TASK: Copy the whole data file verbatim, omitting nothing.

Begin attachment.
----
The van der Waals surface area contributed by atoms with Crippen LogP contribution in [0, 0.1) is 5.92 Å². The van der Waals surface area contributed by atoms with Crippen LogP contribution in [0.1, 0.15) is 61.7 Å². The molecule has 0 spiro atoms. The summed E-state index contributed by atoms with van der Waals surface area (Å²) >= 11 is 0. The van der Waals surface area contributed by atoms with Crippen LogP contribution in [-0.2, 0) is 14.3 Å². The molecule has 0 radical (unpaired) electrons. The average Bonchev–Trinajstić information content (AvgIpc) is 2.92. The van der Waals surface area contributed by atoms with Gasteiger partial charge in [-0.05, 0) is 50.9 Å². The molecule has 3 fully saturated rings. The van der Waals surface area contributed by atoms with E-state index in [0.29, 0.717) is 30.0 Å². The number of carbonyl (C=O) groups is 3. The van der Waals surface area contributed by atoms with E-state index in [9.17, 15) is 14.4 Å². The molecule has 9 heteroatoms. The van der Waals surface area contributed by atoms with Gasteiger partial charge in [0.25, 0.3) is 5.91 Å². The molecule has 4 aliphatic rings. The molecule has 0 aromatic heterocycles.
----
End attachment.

The van der Waals surface area contributed by atoms with Crippen LogP contribution in [0, 0.1) is 5.92 Å². The van der Waals surface area contributed by atoms with Crippen LogP contribution in [0.1, 0.15) is 61.7 Å². The molecule has 0 spiro atoms. The summed E-state index contributed by atoms with van der Waals surface area (Å²) >= 11 is 0. The van der Waals surface area contributed by atoms with Crippen LogP contribution in [-0.2, 0) is 14.3 Å². The molecule has 0 radical (unpaired) electrons. The average Bonchev–Trinajstić information content (AvgIpc) is 2.92. The van der Waals surface area contributed by atoms with Gasteiger partial charge in [-0.05, 0) is 50.9 Å². The molecule has 3 fully saturated rings. The van der Waals surface area contributed by atoms with E-state index in [0.29, 0.717) is 30.0 Å². The number of carbonyl (C=O) groups is 3. The van der Waals surface area contributed by atoms with E-state index in [9.17, 15) is 14.4 Å². The molecule has 9 heteroatoms. The van der Waals surface area contributed by atoms with Gasteiger partial charge in [0.25, 0.3) is 5.91 Å². The molecule has 4 aliphatic rings. The molecule has 0 aromatic heterocycles.